Security Audit Policy Reference
Applies To: Windows 7, Windows Server 2003, Windows Server 2008, Windows Server 2008 R2, Windows Vista
You can use Windows security and system logs to record and store collected security events so that you can track key system and network activities to monitor potentially harmful behaviors and to mitigate those risks. You customize system log events by configuring auditing. You can enable auditing based on categories of security events such as:
Any changes to user account and resource permissions.
Any failed attempts for user logon.
Any failed attempts for resource access.
Any modification to the system files.
In versions of Windows earlier than Windows Vista, security auditing was enabled through nine basic settings under Security Settings\Local Policies\Audit Policy. For more information, see Audit Policy Settings Under Local Policies\Audit Policy.
Additional basic audit policy settings are also available under Security Settings\Local Policies\Security Options. For more information, see Audit Policy Settings Under Local Policies\Security Options.
In Windows Vista and Windows Server 2008, the number of auditable events was expanded from nine to 53, which enabled an administrator to be more selective in the number and types of events to audit. However, these new audit events were not integrated with Group Policy and could only be deployed by using logon scripts generated with the Auditpol.exe command-line tool.
Starting in Windows Server 2008 R2 and Windows 7, all auditing capabilities are integrated with Group Policy. This allows administrators to configure, deploy, and manage these settings in the Group Policy Management Console (GPMC) or Local Security Policy snap-in for a domain, site, or organizational unit (OU). Windows Server 2008 R2 and Windows 7 and later make it easier for IT professionals to track when precisely defined, significant activities take place on the network. For more information, see Advanced Security Audit Policy Settings.
The nine local audit policy settings under Security Settings\Local Policies\Audit Policy can still be used if client computers do not support advanced audit policy settings. However, where possible it is recommended that you use the more precise auditing capabilities provided by the advanced audit policy settings.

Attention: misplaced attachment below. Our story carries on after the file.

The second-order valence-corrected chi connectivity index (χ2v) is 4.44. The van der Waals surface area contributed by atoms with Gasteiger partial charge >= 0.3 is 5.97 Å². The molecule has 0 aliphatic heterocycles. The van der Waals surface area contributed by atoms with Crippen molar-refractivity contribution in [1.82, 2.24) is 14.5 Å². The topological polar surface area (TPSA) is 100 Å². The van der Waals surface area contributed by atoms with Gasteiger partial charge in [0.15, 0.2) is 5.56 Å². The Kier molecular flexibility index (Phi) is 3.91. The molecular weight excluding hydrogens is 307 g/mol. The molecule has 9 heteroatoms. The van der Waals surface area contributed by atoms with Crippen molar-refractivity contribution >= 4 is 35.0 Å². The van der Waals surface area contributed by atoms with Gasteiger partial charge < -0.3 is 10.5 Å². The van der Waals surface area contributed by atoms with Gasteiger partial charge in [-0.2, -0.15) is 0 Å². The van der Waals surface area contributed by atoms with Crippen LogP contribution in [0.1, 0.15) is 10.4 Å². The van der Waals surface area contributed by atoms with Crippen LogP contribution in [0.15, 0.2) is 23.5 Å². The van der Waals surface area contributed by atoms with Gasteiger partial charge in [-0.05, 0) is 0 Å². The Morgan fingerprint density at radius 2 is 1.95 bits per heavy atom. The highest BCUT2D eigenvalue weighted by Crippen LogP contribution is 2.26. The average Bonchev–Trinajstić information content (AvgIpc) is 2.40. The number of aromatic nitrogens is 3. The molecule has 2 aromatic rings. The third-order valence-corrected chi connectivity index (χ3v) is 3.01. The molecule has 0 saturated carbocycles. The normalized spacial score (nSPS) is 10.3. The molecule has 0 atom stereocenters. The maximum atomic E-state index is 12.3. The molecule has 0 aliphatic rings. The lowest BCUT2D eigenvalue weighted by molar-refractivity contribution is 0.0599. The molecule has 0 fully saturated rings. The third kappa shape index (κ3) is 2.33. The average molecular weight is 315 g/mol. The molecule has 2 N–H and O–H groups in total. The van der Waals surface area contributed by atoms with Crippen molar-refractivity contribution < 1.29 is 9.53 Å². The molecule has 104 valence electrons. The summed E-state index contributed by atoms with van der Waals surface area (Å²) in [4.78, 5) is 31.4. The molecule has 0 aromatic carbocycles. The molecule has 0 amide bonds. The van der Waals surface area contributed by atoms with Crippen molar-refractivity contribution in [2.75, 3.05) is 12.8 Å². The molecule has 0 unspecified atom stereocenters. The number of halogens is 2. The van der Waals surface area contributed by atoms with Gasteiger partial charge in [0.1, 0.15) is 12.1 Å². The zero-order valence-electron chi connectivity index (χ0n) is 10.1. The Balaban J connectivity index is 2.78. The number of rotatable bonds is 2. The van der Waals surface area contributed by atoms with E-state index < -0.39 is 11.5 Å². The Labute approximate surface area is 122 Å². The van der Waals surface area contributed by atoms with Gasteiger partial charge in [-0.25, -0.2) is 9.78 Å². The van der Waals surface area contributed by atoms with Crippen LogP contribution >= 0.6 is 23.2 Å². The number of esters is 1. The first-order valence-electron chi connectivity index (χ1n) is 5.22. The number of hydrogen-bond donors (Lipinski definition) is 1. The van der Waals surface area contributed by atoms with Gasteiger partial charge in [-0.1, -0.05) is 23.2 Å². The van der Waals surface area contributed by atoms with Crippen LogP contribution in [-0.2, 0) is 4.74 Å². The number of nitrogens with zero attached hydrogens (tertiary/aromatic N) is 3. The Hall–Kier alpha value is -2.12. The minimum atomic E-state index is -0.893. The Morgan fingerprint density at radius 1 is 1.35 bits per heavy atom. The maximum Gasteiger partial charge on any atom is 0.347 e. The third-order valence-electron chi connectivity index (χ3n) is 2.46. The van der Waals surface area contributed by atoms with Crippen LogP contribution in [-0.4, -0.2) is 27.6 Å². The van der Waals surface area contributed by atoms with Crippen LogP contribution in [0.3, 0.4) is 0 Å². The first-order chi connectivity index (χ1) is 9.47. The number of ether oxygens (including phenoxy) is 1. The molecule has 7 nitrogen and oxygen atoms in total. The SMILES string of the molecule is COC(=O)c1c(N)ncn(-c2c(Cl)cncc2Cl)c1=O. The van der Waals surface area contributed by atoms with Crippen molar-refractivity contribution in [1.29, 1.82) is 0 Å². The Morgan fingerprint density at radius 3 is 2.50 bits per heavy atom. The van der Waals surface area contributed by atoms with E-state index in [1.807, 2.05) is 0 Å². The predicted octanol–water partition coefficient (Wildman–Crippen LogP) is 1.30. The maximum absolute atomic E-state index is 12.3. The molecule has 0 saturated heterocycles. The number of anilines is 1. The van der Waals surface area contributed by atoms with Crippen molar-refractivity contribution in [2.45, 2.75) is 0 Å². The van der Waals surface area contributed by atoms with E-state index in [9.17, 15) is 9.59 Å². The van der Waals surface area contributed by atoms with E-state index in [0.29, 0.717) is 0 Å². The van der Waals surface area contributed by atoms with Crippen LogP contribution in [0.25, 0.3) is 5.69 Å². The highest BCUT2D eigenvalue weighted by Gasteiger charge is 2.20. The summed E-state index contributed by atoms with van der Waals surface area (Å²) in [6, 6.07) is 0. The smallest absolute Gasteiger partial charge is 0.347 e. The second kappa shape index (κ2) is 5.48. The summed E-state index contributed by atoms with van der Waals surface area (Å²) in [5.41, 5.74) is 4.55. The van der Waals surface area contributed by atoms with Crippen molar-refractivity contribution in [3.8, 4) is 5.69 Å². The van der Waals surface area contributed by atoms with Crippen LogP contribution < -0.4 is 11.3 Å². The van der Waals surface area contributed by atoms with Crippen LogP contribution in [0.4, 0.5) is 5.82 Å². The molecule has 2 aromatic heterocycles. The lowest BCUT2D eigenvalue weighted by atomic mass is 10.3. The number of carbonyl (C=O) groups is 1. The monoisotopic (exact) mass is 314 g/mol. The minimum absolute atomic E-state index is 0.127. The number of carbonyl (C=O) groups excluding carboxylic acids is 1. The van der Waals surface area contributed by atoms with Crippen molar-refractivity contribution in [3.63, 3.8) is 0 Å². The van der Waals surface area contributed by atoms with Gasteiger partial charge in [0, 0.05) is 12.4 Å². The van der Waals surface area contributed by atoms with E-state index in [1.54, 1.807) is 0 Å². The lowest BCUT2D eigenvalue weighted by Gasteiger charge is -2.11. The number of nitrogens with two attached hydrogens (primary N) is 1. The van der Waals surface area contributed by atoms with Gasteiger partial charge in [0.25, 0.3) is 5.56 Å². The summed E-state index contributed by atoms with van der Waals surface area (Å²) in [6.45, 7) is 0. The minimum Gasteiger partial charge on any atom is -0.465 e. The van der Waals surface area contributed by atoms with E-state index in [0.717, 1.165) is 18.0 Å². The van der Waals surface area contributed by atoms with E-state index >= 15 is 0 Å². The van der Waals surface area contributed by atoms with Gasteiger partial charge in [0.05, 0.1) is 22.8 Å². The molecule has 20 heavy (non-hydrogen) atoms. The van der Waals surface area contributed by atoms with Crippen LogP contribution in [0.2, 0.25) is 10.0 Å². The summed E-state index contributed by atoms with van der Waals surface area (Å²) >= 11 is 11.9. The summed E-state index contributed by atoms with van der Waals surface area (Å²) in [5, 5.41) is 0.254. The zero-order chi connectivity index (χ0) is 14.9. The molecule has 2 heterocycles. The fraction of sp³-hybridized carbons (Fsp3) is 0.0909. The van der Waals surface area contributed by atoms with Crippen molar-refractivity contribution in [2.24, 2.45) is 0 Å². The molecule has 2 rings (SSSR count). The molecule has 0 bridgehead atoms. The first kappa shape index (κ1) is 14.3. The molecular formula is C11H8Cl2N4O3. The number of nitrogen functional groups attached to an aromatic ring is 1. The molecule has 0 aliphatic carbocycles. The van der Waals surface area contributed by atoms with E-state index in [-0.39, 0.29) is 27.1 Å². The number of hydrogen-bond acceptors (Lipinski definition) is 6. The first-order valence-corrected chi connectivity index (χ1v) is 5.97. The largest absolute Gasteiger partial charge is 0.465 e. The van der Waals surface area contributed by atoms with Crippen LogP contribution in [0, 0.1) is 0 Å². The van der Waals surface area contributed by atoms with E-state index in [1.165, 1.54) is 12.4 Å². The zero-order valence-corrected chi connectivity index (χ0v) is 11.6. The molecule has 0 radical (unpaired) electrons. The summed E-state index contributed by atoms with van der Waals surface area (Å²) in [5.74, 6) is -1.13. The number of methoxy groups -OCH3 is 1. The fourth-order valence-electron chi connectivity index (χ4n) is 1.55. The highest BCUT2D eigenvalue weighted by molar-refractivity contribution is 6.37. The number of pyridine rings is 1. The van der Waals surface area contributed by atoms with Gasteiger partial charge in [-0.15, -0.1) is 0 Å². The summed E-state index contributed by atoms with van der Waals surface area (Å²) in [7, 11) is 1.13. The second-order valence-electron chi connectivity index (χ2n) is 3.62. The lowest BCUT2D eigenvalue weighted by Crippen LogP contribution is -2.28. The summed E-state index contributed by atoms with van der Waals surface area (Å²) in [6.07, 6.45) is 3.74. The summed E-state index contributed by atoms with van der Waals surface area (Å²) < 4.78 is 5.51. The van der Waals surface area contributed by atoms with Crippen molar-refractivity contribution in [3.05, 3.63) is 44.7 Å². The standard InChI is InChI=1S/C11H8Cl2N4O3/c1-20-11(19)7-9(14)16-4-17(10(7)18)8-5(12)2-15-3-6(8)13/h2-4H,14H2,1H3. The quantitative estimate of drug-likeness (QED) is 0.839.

Using both the basic audit policy settings under Security Settings\Local Policies\Audit Policy and the advanced settings under Advanced Audit Policy Configuration can cause unexpected results. Therefore, the two sets of audit policy settings should not be combined. If you use Advanced Audit Policy Configuration settings, you should enable the Audit: Force audit policy subcategory settings (Windows Vista or later) policy setting under Security Settings\Local Policies\Security Options. This setting will override audit policy settings under Security Settings\Local Policies\Audit Policy and prevent conflicts between similar settings by forcing basic security auditing to be ignored.
Whichever audit policy settings you decide to use, obtaining the audit data you want depends on the reliable performance of the Windows Event Log service. For information about events that provide diagnostic data for the Windows Event Log service, see Event Log Performance Monitoring Events.
Whichever audit settings you choose, you also need to be able to understand and evaluate the event data that these settings generate. For more information about audit events that are generated in Windows Server 2008 R2 and Windows 7 and later, see Security Audit Events for Windows 7 and Windows Server 2008 R2 (http://go.microsoft.com/fwlink/?LinkId=157780).